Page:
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Shares in Asia rise on news of US “fiscal cliff” compromise

Stock markets in Asia opened higher this morning following a last minute deal, passed by the US House of Representatives, to halt tax hikes and spending cuts worth about $600bn.

A failure to reach a deal could have pushed the US over the so-called fiscal cliff, as temporary tax cuts implemented by the previous Bush government were set to expire, removing billions of dollars from the economy, and possibly triggering a recession in the world’s largest economy.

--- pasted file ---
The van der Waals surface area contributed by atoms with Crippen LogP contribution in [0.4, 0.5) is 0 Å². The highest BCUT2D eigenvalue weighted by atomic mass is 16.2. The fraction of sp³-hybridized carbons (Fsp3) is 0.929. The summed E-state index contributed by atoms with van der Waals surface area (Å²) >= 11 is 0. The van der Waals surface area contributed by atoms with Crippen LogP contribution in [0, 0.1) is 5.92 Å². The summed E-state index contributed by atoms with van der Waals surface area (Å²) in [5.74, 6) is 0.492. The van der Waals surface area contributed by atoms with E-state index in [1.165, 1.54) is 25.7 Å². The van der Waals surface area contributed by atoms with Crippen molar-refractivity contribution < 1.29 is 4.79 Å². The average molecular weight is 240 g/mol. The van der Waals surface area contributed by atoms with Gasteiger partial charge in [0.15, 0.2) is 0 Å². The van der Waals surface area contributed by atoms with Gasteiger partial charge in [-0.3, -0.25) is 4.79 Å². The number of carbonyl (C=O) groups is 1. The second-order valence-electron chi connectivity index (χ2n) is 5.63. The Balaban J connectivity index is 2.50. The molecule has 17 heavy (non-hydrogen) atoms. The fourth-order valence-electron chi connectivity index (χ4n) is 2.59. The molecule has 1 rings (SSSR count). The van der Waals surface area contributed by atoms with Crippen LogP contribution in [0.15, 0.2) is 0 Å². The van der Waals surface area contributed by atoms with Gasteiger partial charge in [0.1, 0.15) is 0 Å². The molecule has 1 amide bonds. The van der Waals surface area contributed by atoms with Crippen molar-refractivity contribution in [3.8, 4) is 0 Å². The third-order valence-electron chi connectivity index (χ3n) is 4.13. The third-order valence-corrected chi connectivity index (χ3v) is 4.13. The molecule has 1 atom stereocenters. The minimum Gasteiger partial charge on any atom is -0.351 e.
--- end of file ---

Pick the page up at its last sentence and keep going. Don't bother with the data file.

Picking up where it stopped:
Shares in Hong Kong gained 2.9% as markets opened in Asia and South Korea’s Kospi index was up by 1.7%, while shares in Singapore rose by 1.3%. Markets in Japan and mainland China are closed.

Investors reacted positively to news of the US compromise, since many Asian economies are heavily invested in exports to the US.

“With the final hurdle being passed now, we’ve got a minimum deal that avoids any immediate threat of the US falling off the cliff,” Jason Hughes, head of premium client management for IG Markets Singapore, told the BBC.

“That’s definitely boosted Asian equities markets,” he added.


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